I’ve hated football for 20 years or more now. With the World Cup I’ve finally come to understand why. English football is rubbish. It’s been corrupted and destroyed by an incurable cancer of money and venality. English football players are overpaid ponces, whores and playthings for foreign potentates. They cannot play the game anymore. They stand around worried that they’ll make a mistake, that they’ll bruise their poor little knees, fracture some obscure little bone in their foot or that their orange-painted slag will run off with their best mate while they’re training. They seem much more concerned about getting their name in the newspaper than on the scoresheet.
I do remember a rare glimpse of sanity in this crazy world when a year or so ago the great Bobby Charlton apologised for the £80 million pound transfer fee for Ronaldo and described it as “vulgar”. He had that absolutely right. Screaming and curling into the top corner from 40 yards in the last minute of extra time right.
I’ve just watched the most riveting, scintillating, magical game of football between Spain and Germany. It reminds me how much I used to love the game and how much I and other British sports lovers are losing out. It was a joy. I saw beauty there in the poetic movement and interplay. There is nothing beautiful about the English game.
In 1970-71, when I was 13, I was lucky enough to attend every home game at Highbury stadium.
Arsenal won the double that year and Bob Wilson was my hero. I played in goal too and even today I still treasure that special camaraderie between goalkeepers. Even as I’ve lost interest in the game I’ve still retained that love hate relationship with the most important position on the pitch. I’ve been angered and bemused once again at the inane remarks of commentators. Only occasionally do they compliment a goalie or even understand what it involves . Usually it’s either a “blunder” or an “easy save” or “straight at him”. Don’t they realise that it was “straight at him” because he was in the right place to begin with. There’s no such thing as an easy save. Bob Wilson used to have a reputation as an “unspectacular” goalie – because he was almost always there before the ball arrived! There are no excuses when you’re a goalkeeper.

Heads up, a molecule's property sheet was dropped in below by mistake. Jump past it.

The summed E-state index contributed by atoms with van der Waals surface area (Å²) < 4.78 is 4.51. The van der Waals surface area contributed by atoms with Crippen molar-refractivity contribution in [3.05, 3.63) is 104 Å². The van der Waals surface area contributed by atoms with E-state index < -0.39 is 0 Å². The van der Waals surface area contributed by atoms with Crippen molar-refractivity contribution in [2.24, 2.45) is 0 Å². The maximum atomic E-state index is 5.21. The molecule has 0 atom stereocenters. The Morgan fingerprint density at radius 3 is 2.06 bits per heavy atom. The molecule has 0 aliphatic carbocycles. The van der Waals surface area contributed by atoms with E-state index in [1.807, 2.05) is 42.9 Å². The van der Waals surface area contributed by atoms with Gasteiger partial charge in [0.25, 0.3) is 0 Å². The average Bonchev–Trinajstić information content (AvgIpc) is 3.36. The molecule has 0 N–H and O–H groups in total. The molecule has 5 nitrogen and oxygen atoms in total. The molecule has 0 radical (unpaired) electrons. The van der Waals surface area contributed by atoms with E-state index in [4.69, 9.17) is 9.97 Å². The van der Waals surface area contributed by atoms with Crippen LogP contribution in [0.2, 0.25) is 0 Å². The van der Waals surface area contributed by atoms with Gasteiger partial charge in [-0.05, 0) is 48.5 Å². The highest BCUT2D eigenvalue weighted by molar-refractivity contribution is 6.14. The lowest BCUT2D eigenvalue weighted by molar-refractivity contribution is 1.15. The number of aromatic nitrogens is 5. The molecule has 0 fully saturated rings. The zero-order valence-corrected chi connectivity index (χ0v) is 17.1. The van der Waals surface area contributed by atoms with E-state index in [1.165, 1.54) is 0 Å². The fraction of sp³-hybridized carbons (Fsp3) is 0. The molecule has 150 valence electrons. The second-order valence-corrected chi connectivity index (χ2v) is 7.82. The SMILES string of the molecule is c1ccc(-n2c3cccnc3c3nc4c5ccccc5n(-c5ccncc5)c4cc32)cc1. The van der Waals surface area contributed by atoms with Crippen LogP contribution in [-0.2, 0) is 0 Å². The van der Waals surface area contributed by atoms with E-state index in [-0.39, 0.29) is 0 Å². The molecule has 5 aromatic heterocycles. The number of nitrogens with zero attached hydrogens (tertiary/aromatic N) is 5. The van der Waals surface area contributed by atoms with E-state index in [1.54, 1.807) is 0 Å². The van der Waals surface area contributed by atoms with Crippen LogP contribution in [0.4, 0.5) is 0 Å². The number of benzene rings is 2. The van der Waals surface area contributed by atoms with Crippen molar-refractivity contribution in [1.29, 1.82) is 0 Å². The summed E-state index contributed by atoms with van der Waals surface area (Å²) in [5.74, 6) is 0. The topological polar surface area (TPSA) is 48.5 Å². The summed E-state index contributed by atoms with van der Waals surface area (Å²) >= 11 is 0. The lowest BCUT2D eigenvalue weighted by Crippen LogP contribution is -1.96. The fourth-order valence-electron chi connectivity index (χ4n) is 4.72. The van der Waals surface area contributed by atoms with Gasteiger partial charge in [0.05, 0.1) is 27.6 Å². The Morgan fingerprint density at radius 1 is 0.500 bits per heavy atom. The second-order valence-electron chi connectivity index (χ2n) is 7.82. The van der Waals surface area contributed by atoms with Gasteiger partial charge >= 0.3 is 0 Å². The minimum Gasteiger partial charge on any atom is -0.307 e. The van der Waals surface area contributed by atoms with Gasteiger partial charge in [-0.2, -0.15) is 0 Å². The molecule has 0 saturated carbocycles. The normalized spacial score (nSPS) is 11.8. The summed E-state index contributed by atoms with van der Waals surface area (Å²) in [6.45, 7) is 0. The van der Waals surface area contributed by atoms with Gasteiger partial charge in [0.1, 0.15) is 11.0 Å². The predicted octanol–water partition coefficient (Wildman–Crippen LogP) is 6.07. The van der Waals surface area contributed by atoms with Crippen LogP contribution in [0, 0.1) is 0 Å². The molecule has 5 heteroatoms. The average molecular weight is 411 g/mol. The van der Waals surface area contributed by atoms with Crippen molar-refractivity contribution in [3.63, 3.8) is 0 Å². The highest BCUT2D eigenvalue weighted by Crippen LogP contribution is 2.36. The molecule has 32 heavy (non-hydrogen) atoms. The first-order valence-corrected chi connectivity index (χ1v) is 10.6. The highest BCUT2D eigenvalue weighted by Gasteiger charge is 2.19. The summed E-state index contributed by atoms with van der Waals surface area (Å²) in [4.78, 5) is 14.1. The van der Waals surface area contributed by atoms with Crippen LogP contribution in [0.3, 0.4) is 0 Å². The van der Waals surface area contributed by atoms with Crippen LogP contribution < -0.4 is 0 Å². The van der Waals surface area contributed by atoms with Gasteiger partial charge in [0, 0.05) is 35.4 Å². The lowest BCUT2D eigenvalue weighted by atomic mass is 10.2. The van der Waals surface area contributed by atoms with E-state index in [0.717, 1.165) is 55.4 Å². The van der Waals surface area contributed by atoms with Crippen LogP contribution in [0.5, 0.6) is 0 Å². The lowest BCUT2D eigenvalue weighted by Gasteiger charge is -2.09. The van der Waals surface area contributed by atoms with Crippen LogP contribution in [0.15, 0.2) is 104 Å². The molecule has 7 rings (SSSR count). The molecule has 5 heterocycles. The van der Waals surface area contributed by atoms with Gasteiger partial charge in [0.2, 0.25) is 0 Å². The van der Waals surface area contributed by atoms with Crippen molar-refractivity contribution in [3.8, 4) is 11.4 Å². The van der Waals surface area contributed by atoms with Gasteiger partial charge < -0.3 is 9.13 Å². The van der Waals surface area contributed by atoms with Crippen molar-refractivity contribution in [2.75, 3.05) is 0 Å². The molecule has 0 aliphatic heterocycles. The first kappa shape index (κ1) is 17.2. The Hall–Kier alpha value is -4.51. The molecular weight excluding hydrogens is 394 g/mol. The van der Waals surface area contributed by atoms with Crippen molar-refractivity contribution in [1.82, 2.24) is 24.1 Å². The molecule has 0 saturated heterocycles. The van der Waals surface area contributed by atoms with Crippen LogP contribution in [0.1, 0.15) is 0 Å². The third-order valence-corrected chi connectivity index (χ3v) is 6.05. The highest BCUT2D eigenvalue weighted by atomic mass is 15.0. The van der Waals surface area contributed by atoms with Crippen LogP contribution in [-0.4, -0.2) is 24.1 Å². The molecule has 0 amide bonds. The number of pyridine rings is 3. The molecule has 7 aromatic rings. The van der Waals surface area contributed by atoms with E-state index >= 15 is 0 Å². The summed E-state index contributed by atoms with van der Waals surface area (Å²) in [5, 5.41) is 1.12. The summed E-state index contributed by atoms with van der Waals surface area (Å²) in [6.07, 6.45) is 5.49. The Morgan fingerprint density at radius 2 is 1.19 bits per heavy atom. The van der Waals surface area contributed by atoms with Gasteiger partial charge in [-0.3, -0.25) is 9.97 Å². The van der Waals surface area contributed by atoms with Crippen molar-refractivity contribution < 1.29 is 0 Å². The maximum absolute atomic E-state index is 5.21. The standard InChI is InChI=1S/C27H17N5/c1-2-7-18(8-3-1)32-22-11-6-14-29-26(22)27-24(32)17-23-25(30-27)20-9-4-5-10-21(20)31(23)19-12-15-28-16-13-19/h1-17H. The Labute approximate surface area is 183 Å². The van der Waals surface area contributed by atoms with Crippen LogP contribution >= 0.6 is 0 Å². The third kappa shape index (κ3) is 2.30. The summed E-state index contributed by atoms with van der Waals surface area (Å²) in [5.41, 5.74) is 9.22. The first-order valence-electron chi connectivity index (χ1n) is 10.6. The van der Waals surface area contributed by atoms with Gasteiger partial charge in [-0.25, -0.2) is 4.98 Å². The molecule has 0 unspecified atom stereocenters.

There isn’t any passion in the English game anymore. I don’t think they know what it is. Passion for that bunch of losers is what you get in a lap dancing bar – innit bruv? There’s very little pride either. Even at its very best football can never compete with rugby as a real sport so when the BBC had the audacity to hijack Invictus and try to apply some of it’s wonderful, uplifting qualities to the English football team – well, I was just disgusted.
The Spain Germany game was wonderful and I expect the final will be too. The Spanish were inspired and fluent. The wonderful Xavi is a powerful symbol of how useless the English chavs are. The multiracial German team was a redemptive lesson for us all. They were proud, positive and every colour of the rainbow. Schweinsteiger, the archetypal aryan stormtrooper, strong, fearless and utterly reliable. These players are so talented they don’t need to feign fouls or injury. They just get on with the job – beautifully.
So the World Cup has been a very big but very pleasant surprise for me. I’d fallen victim to the propaganda that the Premier League is the best football in the world but that’s been proven to be a great big lie. It might be the richest league but that’s exactly what has ruined the game.
As a Welshman, for me nothing will ever come close to rugby. I’m glad I’ve found pleasure in football again but English football has finally proved itself to be the very worst football in the world.